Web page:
I don't dispute that many recipients are taking advantage of the system - that's the problem. But the problem with finding a solution is how to keep helping the ones who do need it.

As for not working a 9-5, I'm with you there. I haven't "worked" in 5 years and before that my job was from home, on my terms. I'm highly unemployable because I don't take orders. I've found ways, be it hawking my wares at markets, writing, online retail or whatever. I do it now because I need to know I can provide for my kids.

But getting the knowledge to get there takes a starting point and there are many who don't even know the potential exists, let alone where to look for it. Which is why I try to be free with what I know because there is so much you can do from home without having to join the rat race.

You're right, though. So many people are unmotivated. I don't think it is always that they're lazy, but just so used to being downtrodden that they believe they aren't capable of more. I know, I know, there are jerks, but I believe most people are not. Still, I am surprised -- and disappointed -- by how many people want to know how I do what I do but don't actually take the next step to improve their lives. (Not you, by the way, I'm talking people who ask me specifically.)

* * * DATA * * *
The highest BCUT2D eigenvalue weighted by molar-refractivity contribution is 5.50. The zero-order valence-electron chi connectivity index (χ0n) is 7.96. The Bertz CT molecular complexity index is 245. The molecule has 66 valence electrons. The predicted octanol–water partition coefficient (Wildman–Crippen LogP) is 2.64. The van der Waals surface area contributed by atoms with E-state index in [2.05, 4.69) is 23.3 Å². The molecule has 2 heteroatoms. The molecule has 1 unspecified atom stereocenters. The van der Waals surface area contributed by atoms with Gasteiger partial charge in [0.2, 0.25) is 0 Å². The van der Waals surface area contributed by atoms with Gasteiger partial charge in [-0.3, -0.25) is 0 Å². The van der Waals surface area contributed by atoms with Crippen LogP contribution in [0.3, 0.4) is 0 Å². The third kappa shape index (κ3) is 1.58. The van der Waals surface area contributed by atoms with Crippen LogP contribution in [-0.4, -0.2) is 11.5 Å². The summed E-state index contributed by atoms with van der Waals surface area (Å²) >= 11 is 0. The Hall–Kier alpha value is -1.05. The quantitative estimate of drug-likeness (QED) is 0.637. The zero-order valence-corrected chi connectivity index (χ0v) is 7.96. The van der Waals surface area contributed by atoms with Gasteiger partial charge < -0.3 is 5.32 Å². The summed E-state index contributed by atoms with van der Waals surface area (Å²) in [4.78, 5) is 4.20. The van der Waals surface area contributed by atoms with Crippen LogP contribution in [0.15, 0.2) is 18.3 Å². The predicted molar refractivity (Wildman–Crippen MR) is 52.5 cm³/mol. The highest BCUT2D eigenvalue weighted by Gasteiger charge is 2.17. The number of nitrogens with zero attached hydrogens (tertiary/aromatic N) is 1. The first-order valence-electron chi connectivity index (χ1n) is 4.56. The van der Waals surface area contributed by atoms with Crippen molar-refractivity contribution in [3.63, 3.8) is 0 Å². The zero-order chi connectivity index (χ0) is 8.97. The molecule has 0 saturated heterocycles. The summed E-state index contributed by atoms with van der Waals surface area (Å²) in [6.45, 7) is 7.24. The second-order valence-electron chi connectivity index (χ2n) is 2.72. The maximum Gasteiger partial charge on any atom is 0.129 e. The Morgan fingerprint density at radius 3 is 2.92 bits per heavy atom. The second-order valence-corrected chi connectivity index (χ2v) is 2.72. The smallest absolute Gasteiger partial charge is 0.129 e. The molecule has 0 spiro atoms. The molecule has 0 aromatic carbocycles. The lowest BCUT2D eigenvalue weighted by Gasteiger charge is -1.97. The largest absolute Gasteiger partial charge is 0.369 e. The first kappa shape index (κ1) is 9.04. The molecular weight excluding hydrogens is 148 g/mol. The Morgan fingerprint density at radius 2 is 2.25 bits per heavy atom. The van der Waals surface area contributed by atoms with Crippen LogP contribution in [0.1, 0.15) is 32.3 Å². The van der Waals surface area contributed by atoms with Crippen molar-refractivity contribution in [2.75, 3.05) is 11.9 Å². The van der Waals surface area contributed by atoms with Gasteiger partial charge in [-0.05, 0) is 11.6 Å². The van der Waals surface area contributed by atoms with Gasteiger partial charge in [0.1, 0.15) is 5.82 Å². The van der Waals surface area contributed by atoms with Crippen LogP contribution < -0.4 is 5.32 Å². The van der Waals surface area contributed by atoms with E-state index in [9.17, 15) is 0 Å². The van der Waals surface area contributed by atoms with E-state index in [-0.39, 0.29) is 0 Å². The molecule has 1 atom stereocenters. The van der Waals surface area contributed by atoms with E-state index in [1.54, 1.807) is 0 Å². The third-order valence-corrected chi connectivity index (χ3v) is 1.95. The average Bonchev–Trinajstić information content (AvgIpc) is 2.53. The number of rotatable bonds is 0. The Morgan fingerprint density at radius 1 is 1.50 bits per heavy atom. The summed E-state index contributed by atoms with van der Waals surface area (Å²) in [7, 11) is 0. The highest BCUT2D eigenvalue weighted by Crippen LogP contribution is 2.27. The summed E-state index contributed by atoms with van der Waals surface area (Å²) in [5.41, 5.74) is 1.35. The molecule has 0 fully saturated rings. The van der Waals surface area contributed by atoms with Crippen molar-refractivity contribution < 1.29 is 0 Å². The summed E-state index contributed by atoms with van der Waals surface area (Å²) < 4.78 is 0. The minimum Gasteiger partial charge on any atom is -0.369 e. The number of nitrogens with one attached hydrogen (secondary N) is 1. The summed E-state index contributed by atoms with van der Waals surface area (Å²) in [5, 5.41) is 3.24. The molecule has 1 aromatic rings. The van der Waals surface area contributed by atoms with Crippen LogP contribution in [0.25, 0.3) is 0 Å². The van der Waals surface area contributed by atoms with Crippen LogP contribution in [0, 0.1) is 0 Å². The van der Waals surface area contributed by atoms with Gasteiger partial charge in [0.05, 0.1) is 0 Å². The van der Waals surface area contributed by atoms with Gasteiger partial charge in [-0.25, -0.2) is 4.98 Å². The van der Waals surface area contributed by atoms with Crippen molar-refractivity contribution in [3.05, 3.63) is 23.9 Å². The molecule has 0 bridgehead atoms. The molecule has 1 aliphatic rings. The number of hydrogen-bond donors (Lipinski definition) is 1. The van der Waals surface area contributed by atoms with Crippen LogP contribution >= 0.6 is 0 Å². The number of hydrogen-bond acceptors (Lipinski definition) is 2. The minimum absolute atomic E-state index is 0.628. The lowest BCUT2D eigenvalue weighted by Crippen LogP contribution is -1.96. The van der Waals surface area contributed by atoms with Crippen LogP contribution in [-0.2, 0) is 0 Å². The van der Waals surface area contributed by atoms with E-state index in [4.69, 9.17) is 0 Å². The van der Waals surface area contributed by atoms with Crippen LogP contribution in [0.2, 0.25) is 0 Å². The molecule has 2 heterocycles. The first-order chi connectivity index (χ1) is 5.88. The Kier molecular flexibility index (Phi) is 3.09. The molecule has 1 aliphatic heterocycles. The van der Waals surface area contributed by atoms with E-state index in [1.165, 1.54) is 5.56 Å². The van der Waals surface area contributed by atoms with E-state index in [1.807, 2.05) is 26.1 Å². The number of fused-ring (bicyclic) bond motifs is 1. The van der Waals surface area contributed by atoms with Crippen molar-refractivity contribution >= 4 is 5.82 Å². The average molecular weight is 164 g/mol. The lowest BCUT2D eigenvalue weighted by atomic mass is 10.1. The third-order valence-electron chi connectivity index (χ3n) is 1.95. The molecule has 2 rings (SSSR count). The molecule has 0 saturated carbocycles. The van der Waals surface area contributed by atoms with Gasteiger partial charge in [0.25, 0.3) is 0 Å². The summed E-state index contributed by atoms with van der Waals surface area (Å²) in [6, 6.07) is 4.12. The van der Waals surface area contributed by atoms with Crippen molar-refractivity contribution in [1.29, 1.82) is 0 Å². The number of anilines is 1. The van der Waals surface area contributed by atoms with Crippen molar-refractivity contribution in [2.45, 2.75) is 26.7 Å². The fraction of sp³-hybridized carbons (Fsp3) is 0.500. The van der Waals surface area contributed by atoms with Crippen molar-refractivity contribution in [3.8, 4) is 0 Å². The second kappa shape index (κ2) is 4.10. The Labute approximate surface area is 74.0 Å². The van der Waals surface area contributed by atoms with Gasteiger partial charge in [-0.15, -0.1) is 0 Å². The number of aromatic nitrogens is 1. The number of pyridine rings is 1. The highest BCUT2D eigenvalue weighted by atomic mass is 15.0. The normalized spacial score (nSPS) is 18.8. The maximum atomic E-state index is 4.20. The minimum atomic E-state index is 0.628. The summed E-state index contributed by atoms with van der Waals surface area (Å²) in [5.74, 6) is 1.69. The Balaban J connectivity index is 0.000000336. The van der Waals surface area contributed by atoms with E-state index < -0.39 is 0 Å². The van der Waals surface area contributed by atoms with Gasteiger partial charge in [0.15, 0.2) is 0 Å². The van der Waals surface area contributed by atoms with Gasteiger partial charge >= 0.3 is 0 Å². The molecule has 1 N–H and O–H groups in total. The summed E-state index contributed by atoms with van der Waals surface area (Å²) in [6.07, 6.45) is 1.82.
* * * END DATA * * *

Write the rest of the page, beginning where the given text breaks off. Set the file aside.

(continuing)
It's funny you make the point about rentals and gardening. I was thinking about that when I talked about my friend earlier. She wants to get out of town so she can do those things.

There is always a way to make it work. When we were on food stamps, we were a family of 4 trying to live on $556 a month. I didn't see another choice but hated every minute of it. That's also part of why I prep, garden and produce my own meat, so I'm not caught in that situation again. We did have some preps then, by the way, and used them rather quickly.

So in a long winded answer to your question, yes, some people will never even try.